Numerous in vitro studies have been carried out using the PRF to tap its potential in various clinical applications. A study done by Gassling et al 2010 17 showed that PRF was superior to collagen membrane in periosteal tissue engineering. Dohan et al 2009 observed that PRF was able to significantly induce a continuous stimulation of cells such as human gingival fibroblasts, dermal prekeratinocytes, preadipocytes and maxillofacial osteoblasts 18. Another study by Li et al demonstrated that PRF improved periodontal regeneration and enhanced alveolar bone augmentation 11.

2. Animal Studies

Studies have been carried out using the autologous platelet concentrates using various animal models. In a porcine model Yang et al (2012) discovered that when dental bud cells were seeded into fibrin glue-PRF scaffold, it yielded a regenerated complete tooth structure. Recently, numerous studies have been conducted to test the potential of PRF around peri-implant defects in rabbit and dog models 19, 20.

In animal study which was done by Sang-Hwa Lee et al, the effect of platelet-rich fibrin (PRF) on the osteogenesis and angiogenesis of rabbit calvarial defects was evaluated. The experimental site received PRF while the control sites were left filled with blood. They found that a significant linear increase of the area of newly formed osteoid on the defect margin in the PRF group. In addition, the intensity and percentage range of vascular endothelial growth factor (VEGF) expression showed a significant linear decrease trend with the time in the PRF group. According to this study, PRF may enhance the quality of bone regeneration 27.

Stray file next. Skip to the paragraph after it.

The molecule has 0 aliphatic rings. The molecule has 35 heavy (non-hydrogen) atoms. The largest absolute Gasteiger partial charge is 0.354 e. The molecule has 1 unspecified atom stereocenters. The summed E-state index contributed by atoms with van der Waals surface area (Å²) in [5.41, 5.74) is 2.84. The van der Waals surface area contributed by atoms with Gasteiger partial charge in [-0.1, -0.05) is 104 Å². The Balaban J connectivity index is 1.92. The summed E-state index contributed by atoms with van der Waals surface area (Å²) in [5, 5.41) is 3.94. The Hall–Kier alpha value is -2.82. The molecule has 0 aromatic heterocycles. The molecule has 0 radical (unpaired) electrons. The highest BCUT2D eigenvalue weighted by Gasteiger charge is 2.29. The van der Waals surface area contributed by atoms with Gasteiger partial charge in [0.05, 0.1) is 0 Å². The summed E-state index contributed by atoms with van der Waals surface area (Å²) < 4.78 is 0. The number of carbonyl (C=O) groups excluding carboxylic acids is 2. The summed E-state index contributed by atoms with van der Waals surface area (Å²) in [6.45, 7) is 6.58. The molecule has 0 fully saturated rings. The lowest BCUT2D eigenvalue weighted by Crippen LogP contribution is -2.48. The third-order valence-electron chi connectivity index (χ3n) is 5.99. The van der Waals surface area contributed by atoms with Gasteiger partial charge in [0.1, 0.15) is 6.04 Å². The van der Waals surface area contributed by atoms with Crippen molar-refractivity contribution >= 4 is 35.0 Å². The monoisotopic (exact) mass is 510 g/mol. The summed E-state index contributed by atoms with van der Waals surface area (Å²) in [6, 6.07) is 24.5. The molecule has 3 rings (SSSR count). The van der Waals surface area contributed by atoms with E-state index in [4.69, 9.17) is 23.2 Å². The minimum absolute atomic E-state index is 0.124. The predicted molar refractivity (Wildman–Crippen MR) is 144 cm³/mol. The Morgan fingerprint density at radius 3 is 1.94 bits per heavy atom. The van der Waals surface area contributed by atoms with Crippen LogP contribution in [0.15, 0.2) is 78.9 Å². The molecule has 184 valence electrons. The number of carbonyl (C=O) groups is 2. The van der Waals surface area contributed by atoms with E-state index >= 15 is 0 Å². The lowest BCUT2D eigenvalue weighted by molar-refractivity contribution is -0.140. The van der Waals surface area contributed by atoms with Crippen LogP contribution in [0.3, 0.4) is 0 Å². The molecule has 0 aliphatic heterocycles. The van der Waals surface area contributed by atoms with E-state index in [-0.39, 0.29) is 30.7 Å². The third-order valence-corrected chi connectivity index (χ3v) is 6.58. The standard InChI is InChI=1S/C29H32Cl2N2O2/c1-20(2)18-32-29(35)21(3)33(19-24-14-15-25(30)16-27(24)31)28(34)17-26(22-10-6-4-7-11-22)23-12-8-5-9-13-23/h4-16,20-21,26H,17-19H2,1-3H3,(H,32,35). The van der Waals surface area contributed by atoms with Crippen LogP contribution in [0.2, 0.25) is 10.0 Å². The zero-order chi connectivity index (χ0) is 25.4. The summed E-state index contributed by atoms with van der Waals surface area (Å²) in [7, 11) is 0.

Kökdere et al (2015) conducted an animal study to evaluate the efficiency of PRF and PRF/autogenous graft combination on bone healing. They found that either PRF used alone or in conjunction with autogenous bone graft, PRF accelerated the healing of the bone defects. There were statistically significant differences in osteoblast, osteoblast and new bone area values in PRF alone and autogenous graft with PRF than the other groups 28.

An animal study was conducted by Ocak H et al (2017) to compare the use of platelet-rich fibrin (PRF) and bovine-autogenous bone mixture for maxillary sinus floor elevation. A split-face model was used to apply 2 different filling materials for maxillary sinus floor elevation in 22 healthy adult sheep. In group 1, bovine and autogenous bone mixture; and in group 2, PRF was used. The results of this study showed that bovine bone and autogenous bone mixture is superior to PRF as a grafting material in sinus-lifting procedures 34. According to the results of this study, it may be suggested that PRF should not be used alone in sinus-lift procedure.